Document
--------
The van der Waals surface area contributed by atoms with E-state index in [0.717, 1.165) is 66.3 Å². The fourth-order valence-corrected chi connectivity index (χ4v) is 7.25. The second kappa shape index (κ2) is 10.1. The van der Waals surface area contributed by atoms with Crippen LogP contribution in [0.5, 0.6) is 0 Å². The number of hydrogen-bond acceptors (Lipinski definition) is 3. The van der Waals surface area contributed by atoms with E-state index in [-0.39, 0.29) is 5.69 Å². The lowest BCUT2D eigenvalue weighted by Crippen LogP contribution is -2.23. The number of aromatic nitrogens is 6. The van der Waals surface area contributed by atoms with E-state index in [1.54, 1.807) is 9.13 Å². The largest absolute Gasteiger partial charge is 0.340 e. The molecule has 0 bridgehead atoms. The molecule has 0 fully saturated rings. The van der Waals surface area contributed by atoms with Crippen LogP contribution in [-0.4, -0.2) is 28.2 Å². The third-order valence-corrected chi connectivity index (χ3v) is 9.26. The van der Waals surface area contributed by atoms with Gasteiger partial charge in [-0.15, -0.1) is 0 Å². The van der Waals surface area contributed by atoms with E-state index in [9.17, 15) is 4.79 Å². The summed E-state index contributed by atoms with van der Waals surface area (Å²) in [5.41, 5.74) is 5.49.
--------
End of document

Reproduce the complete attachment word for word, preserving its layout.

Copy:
The van der Waals surface area contributed by atoms with E-state index in [0.717, 1.165) is 66.3 Å². The fourth-order valence-corrected chi connectivity index (χ4v) is 7.25. The second kappa shape index (κ2) is 10.1. The van der Waals surface area contributed by atoms with Crippen LogP contribution in [0.5, 0.6) is 0 Å². The number of hydrogen-bond acceptors (Lipinski definition) is 3. The van der Waals surface area contributed by atoms with E-state index in [-0.39, 0.29) is 5.69 Å². The lowest BCUT2D eigenvalue weighted by Crippen LogP contribution is -2.23. The number of aromatic nitrogens is 6. The van der Waals surface area contributed by atoms with E-state index in [1.54, 1.807) is 9.13 Å². The largest absolute Gasteiger partial charge is 0.340 e. The molecule has 0 bridgehead atoms. The molecule has 0 fully saturated rings. The van der Waals surface area contributed by atoms with Crippen LogP contribution in [-0.4, -0.2) is 28.2 Å². The third-order valence-corrected chi connectivity index (χ3v) is 9.26. The van der Waals surface area contributed by atoms with Gasteiger partial charge in [-0.15, -0.1) is 0 Å². The van der Waals surface area contributed by atoms with E-state index in [9.17, 15) is 4.79 Å². The summed E-state index contributed by atoms with van der Waals surface area (Å²) in [5.41, 5.74) is 5.49.